LB: Hi Sally. We're really looking forward to seeing your work for the Adventurous exhibition! Could you introduce yourself and tell us a bit about your work?
Sally: What interests me are the universal things - almost mathematical - and things which may be hidden from view but that you know/hope may be there. I make art that is quite geometric in form, and is mainly abstract. I live by the coast of beautiful North Wales. Its rugged rock formations and undulating shore are great to be around. I was inspired to make work for Adventurous because one of my works was part of the Engedi Easter exhibition earlier this year, and because the brief was quite challenging!
LB: I'm interested in your inspiration from those things that you know/hope may there even though they aren't visible. Has this interest influenced you when working on projects with themes such as Easter and Advent, which could have a transcendental aspect?
S: I'm interested in the fact that we live as layers: we have different faces/attitudes depending on our situation and who we’re talking to. I don't mean that we're two-faced, simply that we react differently depending on circumstances. It is the layering that draws me as we can't see all the layers at once. I have been making works that cannot be seen as a whole - the viewer can only see part of it at any one time. That leads into the hidden aspects of life - things we don't know that others do or things that are known about but not revealed yet. When I was thinking about the Elizabeth piece "Surprise!” her pregnancy was hidden from Elizabeth but revealed to Zachariah; the fact of it was in the cards ready for her to see but she remained in the dark for a while. The work at Colwyn Bay using the word "Gold" has hidden aspects in that it can't all be seen at once, and only some of the work is real gold - the rest is untrue, not gold, but gold-seeming.
The work I did for the Engedi Easter project was based on the "hidden" side of the story of the blind beggar - a nice tale of a miracle on the face of it, but underneath and ahead it is a different story - both Jesus and the beggar are reviled for this miracle. Because of it, the beggar will be repudiated by his community, and furthermore can no longer be a beggar, and Jesus is soon to be crucified, partly for doing this on the Sabbath.
LB: That's a concept that I'm sure a lot of people can apply to many areas of their lives and seems to sum up events such as Christmas and Easter which have many dimensions to them in our society. What does this time of year mean to you?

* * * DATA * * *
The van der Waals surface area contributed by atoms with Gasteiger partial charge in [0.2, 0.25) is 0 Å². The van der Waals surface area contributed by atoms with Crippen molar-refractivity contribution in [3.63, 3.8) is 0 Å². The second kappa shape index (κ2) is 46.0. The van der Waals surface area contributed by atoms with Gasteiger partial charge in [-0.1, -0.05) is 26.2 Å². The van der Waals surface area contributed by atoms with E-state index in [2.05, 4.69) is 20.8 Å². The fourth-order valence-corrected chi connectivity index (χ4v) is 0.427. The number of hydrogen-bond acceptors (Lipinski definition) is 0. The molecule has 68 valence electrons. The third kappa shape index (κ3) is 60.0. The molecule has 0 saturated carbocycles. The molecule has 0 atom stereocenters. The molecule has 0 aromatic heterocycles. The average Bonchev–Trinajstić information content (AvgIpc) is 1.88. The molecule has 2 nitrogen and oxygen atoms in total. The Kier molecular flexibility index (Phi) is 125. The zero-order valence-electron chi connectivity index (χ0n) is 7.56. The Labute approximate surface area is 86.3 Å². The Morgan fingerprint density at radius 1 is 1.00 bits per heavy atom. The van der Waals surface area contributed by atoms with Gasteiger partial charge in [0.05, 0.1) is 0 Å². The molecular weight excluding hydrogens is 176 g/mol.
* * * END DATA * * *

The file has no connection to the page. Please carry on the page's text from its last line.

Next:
S: I have always loved Christmas time, with its traditions and seeing family and celebrating life. Like most people, I imagine, I think It starts too early and we've lost the spirit of Christmas to the orgy of consumerism. I usually get exhausted trying to make everything work on time and to plan. When the children were small, we used to end up wrapping until 2am on Christmas day so they wouldn't find presents before then. I do feel the irony of celebrating the birth of a child while knowing that in just a few months he will inescapably die a horrible death at Easter. Since I was a small child I have always felt guilty about it.
LB: I suppose that knowledge of Easter and Jesus' impending death provides yet another layer to this time of year and makes the hidden aspects of your work even more relevant. Did you find you connected with the story of Elizabeth while working on your piece?
S: Yes I did. I imagined the dread and joy she must have felt at being an old mother. How would I have coped physically? One imagines both Gabriel and Zachariah being happy at the news, but it was Elizabeth who would have to do the hard work! And she was another mother destined to have her son die young.
LB: You seem to have really put yourself in her shoes. You must have been very busy with two submissions for Adventurous. How did this more personal approach compare to working on the more abstract theme of “gold"?
S: Well I view them both as personal, but portrayed via different implementations. Elizabeth is a play on dramatic irony - we know but she doesn't - and so I had a very different take on what the artwork should be. The "Gold" work was based around the Greek for economy - oikos+nomia which originated as household management and spread in meaning so that today it works as a definition of world economy. There is a lot about economic policies that is hidden from normal folk who don't play the stock exchange - hence the use of black. But we do understand cash in hand, so I wanted to mix the two up, and to think what Joseph's reaction to the gold might have been. The title is a quote from Tennyson, reflecting that we are bound by golden chains at the feet of God.
Sally is currently working on a piece for an exhibition at the Welsh Assembly in North Wales coinciding with International Women's Day in March.